Mast cells have been most widely studied in the context of allergic disease, but they have been clearly shown to have a crucial role in host defence in vivo against several bacterial and parasitic infections.
Mast cells are found in large numbers at sites that are exposed to the external environment, such as the skin, airways and intestine, and are frequently located close to blood vessels and nerves. Residing in this location allows mast cells to have a sentinel role in early host defence.
Mast cells produce three main classes of mediator — pre-formed granule-associated mediators, lipid-derived mediators, and a wide variety of cytokines and chemokines — which allow mast cells to initiate and modify physiological responses and immune function.
Mast cells can selectively produce different classes of mediator and alternative profiles of cytokines and chemokines in response to specific pathogens and their products, thereby allowing the selective activation and recruitment of specific cell types, such as neutrophils, eosinophils, dendritic cells and T cells.
Mast cells express a wide range of direct and indirect receptors, which provide a mechanism for selective responses to pathogens. These include Toll-like receptors, Fc receptors and complement receptors.
Mast cells have an important role in initiating the recruitment of effector cells that are appropriate for fighting infection with different types of pathogen. This occurs through the selective production of mediators that can activate endothelial cells, increase vascular permeability and provide chemotactic signals to other immune-effector cells.
In addition to well-documented effects on innate immune function, mast-cell activity can also influence the acquired immune response, particularly through 'activation' of lymph nodes and interactions with dendritic cells.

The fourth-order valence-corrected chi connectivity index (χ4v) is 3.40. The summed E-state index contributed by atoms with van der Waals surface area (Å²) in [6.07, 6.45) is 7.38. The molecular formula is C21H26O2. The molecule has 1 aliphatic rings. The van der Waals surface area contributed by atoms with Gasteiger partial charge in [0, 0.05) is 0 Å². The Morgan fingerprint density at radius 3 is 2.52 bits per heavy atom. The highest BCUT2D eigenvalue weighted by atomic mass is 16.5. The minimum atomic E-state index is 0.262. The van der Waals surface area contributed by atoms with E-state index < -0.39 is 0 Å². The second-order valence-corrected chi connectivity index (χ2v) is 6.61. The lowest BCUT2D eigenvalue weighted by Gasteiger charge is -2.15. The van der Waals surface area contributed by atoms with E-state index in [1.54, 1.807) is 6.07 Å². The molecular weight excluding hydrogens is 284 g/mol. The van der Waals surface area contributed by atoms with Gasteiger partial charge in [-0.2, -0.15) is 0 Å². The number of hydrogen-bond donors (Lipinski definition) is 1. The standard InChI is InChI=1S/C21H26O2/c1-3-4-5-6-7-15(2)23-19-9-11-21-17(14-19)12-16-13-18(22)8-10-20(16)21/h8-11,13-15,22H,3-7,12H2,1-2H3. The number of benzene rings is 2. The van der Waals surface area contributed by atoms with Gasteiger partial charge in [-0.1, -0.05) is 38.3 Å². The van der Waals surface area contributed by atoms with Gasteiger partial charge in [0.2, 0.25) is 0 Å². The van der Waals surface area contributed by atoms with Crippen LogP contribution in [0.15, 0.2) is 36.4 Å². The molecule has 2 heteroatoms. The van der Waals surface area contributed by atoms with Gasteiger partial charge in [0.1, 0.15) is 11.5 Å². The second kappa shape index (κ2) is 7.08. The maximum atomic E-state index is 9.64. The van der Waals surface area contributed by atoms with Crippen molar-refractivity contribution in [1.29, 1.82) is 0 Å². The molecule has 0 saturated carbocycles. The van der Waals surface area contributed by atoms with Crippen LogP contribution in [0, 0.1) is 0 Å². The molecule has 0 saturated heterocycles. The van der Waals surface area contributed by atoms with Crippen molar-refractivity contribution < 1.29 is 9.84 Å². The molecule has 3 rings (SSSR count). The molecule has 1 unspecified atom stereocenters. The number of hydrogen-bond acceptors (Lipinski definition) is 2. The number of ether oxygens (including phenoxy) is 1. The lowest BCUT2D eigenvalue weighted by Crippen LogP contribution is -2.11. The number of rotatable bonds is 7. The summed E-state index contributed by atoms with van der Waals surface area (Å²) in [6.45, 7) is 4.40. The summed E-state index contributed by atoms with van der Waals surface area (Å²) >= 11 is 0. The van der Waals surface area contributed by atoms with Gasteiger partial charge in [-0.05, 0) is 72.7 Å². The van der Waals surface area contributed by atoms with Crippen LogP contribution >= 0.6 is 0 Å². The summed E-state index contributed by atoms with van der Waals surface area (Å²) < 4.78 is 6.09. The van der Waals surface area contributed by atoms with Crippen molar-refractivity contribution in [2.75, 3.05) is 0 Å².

The ability of mast cells to respond to pathogens, although important to host survival in some situations, might also have detrimental effects. Mast-cell responses to pathogens could contribute to the pathology of allergic disease and to other chronic inflammatory conditions.
Mast cells have mainly been studied in the setting of allergic disease, but the importance of mast cells for host defence against several pathogens has now been well established. The location of mast cells, which are found closely associated with blood vessels, allows them to have a crucial sentinel role in host defence. The mast cell has a unique 'armamentarium' of receptor systems and mediators for responding to pathogen-associated signals. Studies of this intriguing immune-effector cell provide important insights into the complex mechanisms by which appropriate innate and acquired immune responses are initiated.
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The author declares no competing financial interests.
- POLYBASIC COMPOUNDS
Compounds that contain repeats of negatively charged units, such as compound 48/80 and magainin.
- DISODIUM CROMOGLYCATE
A frequently used mast-cell stabilizing agent that prevents degranulation of certain types of mast cell in response to IgE-mediated activation.
The development of new blood vessels from existing blood vessels. It is frequently associated with tumour development and inflammation.
An agent that induces constriction of airway smooth muscle and thereby reduces the capacity for air-flow in the main airways.
A member of the chemokine family in which the first two amino-terminal cysteine residues are adjacent.
A member of the chemokine family in which the first two amino-terminal cysteine residues are separated by an intervening amino acid.
- B-CELL SUPERANTIGENS
Substances that induce activation of some cells that express cell-surface immunoglobulin, through binding that is independent of the antigen specificity of the immunoglobulin.
- CAECAL LIGATION AND PUNCTURE
An experimental model of peritonitis in rodents, in which the caecum is ligated and then punctured, thereby forming a small hole. This leads to leakage of intestinal bacteria into the peritoneal cavity and subsequent peritoneal infection.
- DENGUE VIRUS
A member of the dengue group of RNA viruses that cause dengue fever.
- ANTIBODY-ENHANCED INFECTION
A viral infection that is enhanced by the presence of subneutralizing concentrations of virus-specific antibody.
Small lipid-bilayer vesicles that are released from activated cells. They comprise either plasma membrane or membrane derived from intracellular vesicles.
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Marshall, J. Mast-cell responses to pathogens. Nat Rev Immunol 4, 787–799 (2004). https://doi.org/10.1038/nri1460
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